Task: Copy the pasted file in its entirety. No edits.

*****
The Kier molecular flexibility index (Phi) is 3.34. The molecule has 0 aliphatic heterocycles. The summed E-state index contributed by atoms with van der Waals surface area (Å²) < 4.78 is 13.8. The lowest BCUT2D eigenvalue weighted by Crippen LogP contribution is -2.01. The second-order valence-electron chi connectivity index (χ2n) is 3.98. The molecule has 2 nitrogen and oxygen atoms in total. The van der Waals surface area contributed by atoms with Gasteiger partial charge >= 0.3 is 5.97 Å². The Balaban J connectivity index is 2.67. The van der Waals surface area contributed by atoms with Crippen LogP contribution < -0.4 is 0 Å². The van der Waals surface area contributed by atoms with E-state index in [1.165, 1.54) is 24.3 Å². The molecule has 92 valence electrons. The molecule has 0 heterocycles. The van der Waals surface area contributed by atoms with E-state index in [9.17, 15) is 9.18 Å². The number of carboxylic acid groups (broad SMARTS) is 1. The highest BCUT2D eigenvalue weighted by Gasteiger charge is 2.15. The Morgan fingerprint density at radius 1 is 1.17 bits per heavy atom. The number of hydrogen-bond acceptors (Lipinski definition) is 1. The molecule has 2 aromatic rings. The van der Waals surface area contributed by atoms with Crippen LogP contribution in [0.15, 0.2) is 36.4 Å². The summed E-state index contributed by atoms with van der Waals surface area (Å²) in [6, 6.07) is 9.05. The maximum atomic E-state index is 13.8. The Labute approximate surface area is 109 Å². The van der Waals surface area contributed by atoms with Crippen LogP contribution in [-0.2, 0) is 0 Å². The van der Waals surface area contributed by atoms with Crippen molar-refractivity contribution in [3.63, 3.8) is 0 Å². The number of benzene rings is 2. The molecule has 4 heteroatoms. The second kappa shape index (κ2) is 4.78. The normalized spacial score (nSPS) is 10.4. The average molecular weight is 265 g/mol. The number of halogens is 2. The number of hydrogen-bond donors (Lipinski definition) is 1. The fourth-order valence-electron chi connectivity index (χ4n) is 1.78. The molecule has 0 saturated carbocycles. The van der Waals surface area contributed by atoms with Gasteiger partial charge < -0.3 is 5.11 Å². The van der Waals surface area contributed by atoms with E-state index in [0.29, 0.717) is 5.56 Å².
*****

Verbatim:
The Kier molecular flexibility index (Phi) is 3.34. The molecule has 0 aliphatic heterocycles. The summed E-state index contributed by atoms with van der Waals surface area (Å²) < 4.78 is 13.8. The lowest BCUT2D eigenvalue weighted by Crippen LogP contribution is -2.01. The second-order valence-electron chi connectivity index (χ2n) is 3.98. The molecule has 2 nitrogen and oxygen atoms in total. The van der Waals surface area contributed by atoms with Gasteiger partial charge >= 0.3 is 5.97 Å². The Balaban J connectivity index is 2.67. The van der Waals surface area contributed by atoms with Crippen LogP contribution < -0.4 is 0 Å². The van der Waals surface area contributed by atoms with E-state index in [1.165, 1.54) is 24.3 Å². The molecule has 92 valence electrons. The molecule has 0 heterocycles. The van der Waals surface area contributed by atoms with E-state index in [9.17, 15) is 9.18 Å². The number of carboxylic acid groups (broad SMARTS) is 1. The highest BCUT2D eigenvalue weighted by Gasteiger charge is 2.15. The Morgan fingerprint density at radius 1 is 1.17 bits per heavy atom. The number of hydrogen-bond acceptors (Lipinski definition) is 1. The molecule has 2 aromatic rings. The van der Waals surface area contributed by atoms with Crippen LogP contribution in [0.15, 0.2) is 36.4 Å². The summed E-state index contributed by atoms with van der Waals surface area (Å²) in [6, 6.07) is 9.05. The maximum atomic E-state index is 13.8. The Labute approximate surface area is 109 Å². The van der Waals surface area contributed by atoms with Crippen LogP contribution in [-0.2, 0) is 0 Å². The van der Waals surface area contributed by atoms with Crippen molar-refractivity contribution in [3.63, 3.8) is 0 Å². The number of benzene rings is 2. The molecule has 4 heteroatoms. The second kappa shape index (κ2) is 4.78. The normalized spacial score (nSPS) is 10.4. The average molecular weight is 265 g/mol. The number of halogens is 2. The number of hydrogen-bond donors (Lipinski definition) is 1. The fourth-order valence-electron chi connectivity index (χ4n) is 1.78. The molecule has 0 saturated carbocycles. The van der Waals surface area contributed by atoms with Gasteiger partial charge < -0.3 is 5.11 Å². The van der Waals surface area contributed by atoms with E-state index in [0.29, 0.717) is 5.56 Å².